This article was first published on DevOps.
In a perfect world, every organization could block every attack, no employee would ever make a mistake, and there would be advance warning that an organization might be on some cybercriminal's list of targets. Since organizations operate in a world that is far from perfect, however, they are forced to accept that bad things will happen. History and headlines show they cannot erect enough barriers to stop criminals from trying to penetrate defenses, they cannot hire perfect employees, and they will have to assume that their organization's name has been bandied about as a potential target.
About all they can do is use each incident as a learning opportunity by conducting a thorough postmortem. However, if organizations want to maximize the benefits of a post-incident analysis, they should remember two things — agility and blamelessness.
To a developer, agility is a development methodology that provides significant benefits over the traditional waterfall method. However, agility implies a system of thinking, processing information, and executing plans. As such, agility belongs in the realm of cybersecurity as much as it belongs in the realm of development.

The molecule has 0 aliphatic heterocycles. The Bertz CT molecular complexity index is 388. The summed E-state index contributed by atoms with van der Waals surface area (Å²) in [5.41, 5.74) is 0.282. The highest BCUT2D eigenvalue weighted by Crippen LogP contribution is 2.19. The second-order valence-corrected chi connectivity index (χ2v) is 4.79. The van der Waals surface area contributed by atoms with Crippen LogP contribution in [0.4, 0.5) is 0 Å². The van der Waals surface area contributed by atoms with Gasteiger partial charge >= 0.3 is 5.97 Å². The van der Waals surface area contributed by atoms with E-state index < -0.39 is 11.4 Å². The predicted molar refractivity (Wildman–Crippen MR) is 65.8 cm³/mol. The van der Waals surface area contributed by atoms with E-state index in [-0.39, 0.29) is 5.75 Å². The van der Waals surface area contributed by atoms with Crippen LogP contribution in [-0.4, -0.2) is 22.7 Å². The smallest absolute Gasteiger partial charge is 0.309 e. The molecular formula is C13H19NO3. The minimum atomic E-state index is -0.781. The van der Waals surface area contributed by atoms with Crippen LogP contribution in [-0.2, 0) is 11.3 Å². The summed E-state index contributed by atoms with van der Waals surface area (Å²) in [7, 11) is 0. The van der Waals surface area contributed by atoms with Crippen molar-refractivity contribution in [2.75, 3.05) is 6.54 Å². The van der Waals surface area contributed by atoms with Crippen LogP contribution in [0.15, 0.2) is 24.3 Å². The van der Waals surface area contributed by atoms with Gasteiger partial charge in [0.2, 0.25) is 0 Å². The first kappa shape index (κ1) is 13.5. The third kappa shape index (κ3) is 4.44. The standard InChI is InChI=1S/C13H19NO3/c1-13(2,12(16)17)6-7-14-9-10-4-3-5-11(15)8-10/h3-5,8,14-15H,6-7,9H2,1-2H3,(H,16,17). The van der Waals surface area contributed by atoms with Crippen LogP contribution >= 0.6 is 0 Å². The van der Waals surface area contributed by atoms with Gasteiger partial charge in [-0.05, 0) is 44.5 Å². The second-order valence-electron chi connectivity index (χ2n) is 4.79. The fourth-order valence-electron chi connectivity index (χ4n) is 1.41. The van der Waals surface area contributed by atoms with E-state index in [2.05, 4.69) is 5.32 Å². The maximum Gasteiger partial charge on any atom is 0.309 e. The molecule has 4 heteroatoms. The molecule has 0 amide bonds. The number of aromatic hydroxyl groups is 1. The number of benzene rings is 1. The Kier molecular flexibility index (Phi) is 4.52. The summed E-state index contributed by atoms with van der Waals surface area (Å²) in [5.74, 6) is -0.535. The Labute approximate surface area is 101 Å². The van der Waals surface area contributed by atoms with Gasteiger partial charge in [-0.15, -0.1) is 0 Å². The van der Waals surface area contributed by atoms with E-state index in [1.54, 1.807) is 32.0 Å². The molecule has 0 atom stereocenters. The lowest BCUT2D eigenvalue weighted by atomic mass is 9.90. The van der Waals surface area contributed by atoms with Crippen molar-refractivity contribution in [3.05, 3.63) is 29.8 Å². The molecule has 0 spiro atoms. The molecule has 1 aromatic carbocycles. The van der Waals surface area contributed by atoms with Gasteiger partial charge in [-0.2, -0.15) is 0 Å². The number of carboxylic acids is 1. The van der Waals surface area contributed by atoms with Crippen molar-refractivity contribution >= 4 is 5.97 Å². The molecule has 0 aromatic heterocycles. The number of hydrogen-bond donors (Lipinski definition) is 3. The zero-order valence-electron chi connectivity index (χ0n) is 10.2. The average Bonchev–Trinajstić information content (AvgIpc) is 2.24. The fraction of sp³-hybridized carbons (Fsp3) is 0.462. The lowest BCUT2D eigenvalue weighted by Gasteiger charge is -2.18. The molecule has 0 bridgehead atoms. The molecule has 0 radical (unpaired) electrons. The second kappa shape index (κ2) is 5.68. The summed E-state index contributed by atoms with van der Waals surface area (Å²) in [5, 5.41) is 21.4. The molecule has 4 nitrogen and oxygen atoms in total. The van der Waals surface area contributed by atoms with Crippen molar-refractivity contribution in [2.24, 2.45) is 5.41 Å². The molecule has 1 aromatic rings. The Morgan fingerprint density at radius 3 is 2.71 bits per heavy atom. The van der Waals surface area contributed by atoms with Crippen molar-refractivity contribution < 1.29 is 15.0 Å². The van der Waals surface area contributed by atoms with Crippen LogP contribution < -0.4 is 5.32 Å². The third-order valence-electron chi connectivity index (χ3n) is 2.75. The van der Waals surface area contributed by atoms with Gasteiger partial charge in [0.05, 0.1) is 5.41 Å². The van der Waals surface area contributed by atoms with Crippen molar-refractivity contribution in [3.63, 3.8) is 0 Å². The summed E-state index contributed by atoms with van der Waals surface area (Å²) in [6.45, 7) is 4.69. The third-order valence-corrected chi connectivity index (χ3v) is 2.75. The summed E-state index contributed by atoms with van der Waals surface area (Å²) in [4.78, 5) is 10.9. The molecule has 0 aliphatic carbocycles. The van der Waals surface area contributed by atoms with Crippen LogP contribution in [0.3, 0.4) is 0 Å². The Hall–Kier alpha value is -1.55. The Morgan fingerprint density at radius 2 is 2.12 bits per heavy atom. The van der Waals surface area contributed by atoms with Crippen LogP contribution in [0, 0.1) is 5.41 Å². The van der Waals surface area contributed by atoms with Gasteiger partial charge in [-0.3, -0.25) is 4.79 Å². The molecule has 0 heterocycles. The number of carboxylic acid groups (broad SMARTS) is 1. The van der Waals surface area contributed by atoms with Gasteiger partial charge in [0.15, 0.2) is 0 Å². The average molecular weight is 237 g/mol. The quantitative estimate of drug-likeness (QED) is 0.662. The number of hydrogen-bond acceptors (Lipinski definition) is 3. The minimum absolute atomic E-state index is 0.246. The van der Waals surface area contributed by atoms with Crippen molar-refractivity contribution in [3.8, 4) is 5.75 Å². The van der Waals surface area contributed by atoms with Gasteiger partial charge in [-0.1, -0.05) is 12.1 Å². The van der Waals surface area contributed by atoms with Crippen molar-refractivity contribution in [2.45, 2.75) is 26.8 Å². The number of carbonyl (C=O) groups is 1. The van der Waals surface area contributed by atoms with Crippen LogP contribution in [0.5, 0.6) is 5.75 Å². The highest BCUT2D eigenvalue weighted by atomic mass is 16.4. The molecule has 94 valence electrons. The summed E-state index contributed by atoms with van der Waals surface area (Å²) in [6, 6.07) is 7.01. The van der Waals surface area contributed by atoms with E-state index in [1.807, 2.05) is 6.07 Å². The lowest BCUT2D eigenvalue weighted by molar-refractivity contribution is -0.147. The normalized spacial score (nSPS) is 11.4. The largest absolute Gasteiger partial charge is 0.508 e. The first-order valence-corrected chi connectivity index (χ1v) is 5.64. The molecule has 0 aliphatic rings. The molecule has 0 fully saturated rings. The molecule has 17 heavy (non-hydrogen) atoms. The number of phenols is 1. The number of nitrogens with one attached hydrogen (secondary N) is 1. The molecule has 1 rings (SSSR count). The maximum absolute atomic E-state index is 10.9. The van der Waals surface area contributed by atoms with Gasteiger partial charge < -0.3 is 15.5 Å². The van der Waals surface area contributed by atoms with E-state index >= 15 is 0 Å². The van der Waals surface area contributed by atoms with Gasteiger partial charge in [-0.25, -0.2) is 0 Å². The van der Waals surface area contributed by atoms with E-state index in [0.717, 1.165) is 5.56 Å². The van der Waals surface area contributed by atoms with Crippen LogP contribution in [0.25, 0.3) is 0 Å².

Currently, the advantages offered by agility tend to be reaped more by cybercriminals than by cybersecurity professionals. The bad guys get to go first, and since they are not bound by compliance issues or regulations, have no concern for the rights of individuals, and do not have to answer to advocacy groups or government agencies. They have the advantage. Cybercriminals embrace agility to launch attacks that can change from one day to the next.
Unless cybersecurity professionals are as agile as the crooks, they will be limited to reacting to incidents instead of proactively preventing them. One way to help level the playing field is to build in the ability to move quickly when an incident occurs — including a plan to conduct an effective, thorough, and efficient postmortem.
However, a postmortem implies that the incident is over and is now undergoing a final review. If organizations are truly agile, they will have conducted at least one retrospective prior to the postmortem. Agile retrospectives are conducted to assist the team in making immediate changes and are more about action than review.
To get started on crafting your own tailored incident report, download our report template below.